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The “what if” factor

Rob Day: July 28, 2009, 3:48 PM

Perhaps the single biggest difference between cleantech and other venture sectors is the "what if" factor.  As in, what if something comes out of left field and blindsides an entire investment thesis.

Last week Earth2Tech profiled 13 different lithium ion startups, most of them venture-backed, all vying to make a big dent in the market for the batteries that are presumed to end up powering future cars and other vehicles.  Each has a different technological solution that they think will give them an advantage on cost or performance or both versus other lithium ion batteries.

But what if EEStor is for real?  If you haven't read it yet, read the highly entertaining transcript (Tyler swears it's real) supposedly of EEStor's CEO giving an interview on what the company is up to.  I'm personally a bit skeptical of the company's prospects, for a number of reasons, and the UL certification effort that bloggers are going ga-ga over really doesn't validate anything.  But if you believe Weir, the company's products will soon obviate all other energy storage options, including lithium ion.

I'm not trying to either slam or boost EEStor (so direct your flames elsewhere, people), it's just a really vivid example of the "what if" principle I'm describing.  What if EEStor's products are for real and as ready as promised?  What would that mean to lithium ion investment theses?  Or other energy storage investment theses?  After all, there are a million different ways to store or regenerate electricity.  Even if EEStor's technology isn't all it's promised to be, what if there's some other breakthrough waiting in the wings?  VCs have backed any number of battery chemistries, after all.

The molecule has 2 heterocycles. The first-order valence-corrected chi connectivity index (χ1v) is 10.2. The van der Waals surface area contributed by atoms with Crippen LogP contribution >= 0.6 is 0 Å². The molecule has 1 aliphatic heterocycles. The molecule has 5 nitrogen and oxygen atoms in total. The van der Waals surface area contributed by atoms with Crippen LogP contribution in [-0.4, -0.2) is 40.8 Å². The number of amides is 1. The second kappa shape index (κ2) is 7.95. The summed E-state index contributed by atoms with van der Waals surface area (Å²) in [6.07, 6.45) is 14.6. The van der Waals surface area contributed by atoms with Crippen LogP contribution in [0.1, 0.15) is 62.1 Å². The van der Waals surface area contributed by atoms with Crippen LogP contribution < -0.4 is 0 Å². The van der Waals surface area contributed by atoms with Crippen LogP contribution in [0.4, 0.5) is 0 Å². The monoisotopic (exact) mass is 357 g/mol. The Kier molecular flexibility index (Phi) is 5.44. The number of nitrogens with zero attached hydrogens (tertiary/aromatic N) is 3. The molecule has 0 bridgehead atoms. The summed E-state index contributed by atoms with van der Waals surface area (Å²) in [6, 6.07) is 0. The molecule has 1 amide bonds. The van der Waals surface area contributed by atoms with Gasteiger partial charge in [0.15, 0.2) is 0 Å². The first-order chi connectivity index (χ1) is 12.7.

In areas like biotech this "what if" factor appears to be a bit less of an issue, because there's more openness about what people are working on, and the research tends to take place in more well-known places.  There aren't a lot of biotech entrepreneurs working on a new drug discovery platform in their garage.  But there are lots of garage inventors in energy tech, and even with the more well-known research institutions they can either be very close-lipped (like corporate R&D shops), or the substitutionality described above might mean that the "killer app" comes from an entirely different discipline, so simply knowing everything going on in the world of chemical engineering (for example) might not be enough to mitigate the "what if" factor.  Or it might not even be a new technology; as in solar, where an expected flood of really cheap "Gen 1" panels out of China might obviate a whole lot of "Gen 2" efforts...   All of which makes it just about impossible for investors to know everything that's going on that could blindside their investment theses.

This is also driven by the fact that most clean technologies are, in the end, involved in the production of a really basic commodity like kwh, drinking water, energy storage, etc.  There are so many different ways to accomplish the intended goal, that a mono-disciplinary approach will leave out many otherwise unanticipated competitive threats.